Boris Johnson says ‘democracy has prevailed’ in the US
The Prime Minister described the astonishing scenes that unfolded in the US capital last night as disgraceful but stopped short of criticising Mr Trump whose incendiary comments have been blamed for directly provoking the violence which left four dead. Mr Johnson tweeted: “Disgraceful scenes in US Congress. The United States stands for democracy around the world and it is now vital that there should be a peaceful and orderly transfer of power.”
That’s it? Not a word of direct criticism of Trump
But his initial reaction to the violence in which four people lost their lives, including a former US soldier Ashli Babbitt who was shot by police as she stormed the Capitol building, did not impress Ms Thornberry.
The Shadow Secretary of State for International Trade branded Mr Johnson’s response “shameful”.
She tweeted: “That’s it? Not a word of direct criticism of Trump.
“No condemnation of the incitement. No recognition that this is the culmination of four years of division, lies and contempt.
“Four years when our own British Trump (as the President called him) has behaved like a shameful sycophant. Shameful.”
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Mr Johnson later said Mr Trump was “completely wrong” to incite supporters to storm the Capitol and to continue questioning the legitimacy of the US election.
The Prime Minister – who has enjoyed a warm relationship with the US President – said he “unreservedly” condemned Mr Trump’s actions following the extraordinary events in Washington.
Joe Biden was confirmed as the President-elect despite the violent scenes as a pro-Trump mob stormed the Capitol in an attempt to disrupt the proceedings.
Mr Johnson, who was born in the US, told a Downing Street press conference on Thursday afternoon: “All my life, America has stood for some very important things – an idea of freedom and an idea of democracy.”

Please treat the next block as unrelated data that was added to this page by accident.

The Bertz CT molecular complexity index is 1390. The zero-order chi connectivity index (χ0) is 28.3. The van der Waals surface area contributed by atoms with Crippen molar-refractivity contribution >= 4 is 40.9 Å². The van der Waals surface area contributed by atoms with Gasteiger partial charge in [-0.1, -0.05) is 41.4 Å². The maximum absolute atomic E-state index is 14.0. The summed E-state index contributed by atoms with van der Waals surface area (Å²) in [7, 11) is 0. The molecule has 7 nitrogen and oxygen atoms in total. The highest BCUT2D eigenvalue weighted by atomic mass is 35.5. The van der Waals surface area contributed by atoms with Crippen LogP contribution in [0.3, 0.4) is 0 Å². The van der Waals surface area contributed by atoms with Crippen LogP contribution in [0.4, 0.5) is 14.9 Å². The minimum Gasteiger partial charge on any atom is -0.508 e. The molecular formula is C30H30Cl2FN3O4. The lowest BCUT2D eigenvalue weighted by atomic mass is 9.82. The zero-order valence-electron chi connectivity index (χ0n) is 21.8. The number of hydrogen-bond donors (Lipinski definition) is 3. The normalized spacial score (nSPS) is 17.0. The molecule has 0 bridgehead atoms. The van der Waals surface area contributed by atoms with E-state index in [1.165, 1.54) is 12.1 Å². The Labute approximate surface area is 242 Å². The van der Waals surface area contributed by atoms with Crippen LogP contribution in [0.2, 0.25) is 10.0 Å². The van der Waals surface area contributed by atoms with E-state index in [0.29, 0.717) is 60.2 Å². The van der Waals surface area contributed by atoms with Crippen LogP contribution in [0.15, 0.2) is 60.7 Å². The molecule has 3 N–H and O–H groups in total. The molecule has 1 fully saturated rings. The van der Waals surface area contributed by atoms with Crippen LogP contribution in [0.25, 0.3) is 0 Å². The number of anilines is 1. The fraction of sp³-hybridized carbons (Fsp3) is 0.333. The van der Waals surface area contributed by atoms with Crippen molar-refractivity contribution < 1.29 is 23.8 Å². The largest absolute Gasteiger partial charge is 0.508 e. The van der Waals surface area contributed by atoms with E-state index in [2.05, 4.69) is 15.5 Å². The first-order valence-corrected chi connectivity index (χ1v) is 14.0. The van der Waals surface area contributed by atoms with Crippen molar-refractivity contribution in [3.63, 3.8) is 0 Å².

In response to a question about Mr Trump’s responsibility for the scenes in Washington, Mr Johnson said: “Insofar as he encouraged people to storm the Capitol and insofar as the president consistently has cast doubt on the outcome of a free and fair election I believe that that was completely wrong.
“I think what President Trump has been saying about that has been completely wrong.
“I unreservedly condemn encouraging people to behave in the disgraceful way that they did in the Capitol.
“And all I can say is I’m very pleased that the president-elect has now been duly confirmed in office and that democracy has prevailed.”
Home Secretary Priti Patel said Mr Trump’s statement following events at the Capitol, in which he said “we love you” to the rioters and repeated his baseless claims of electoral fraud, did “very little to de-escalate the situation”.
Ms Patel said: “His comments directly led to the violence and so far he has failed to condemn that violence, and that is completely wrong.”
Meanwhile, the FBI has launched an appeal for the public to help identify the pro-Trump rioters as the Justice Department said a policy adopted in the summer to consider sedition charges for anti-racism protesters would also apply in this case.
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FBI Director Chris Wray said in a statement said: “The violence and destruction of property at the US Capitol building yesterday showed a blatant and appalling disregard for our institutions of government and the orderly administration of the democratic process.”
The rampaging Trump supporters forced members of Congress who were in the process of certifying President-elect Joe Biden’s victory to evacuate the chambers for several hours.
Some of the 68 people arrested during the assault on the seat of the US government were due in court on today, with most facing initial charges of violating a curfew imposed to quell the unrest.
US Capitol Police said they had arrested another 14 suspects in connection with the rioting today, most charged with unlawful entry.
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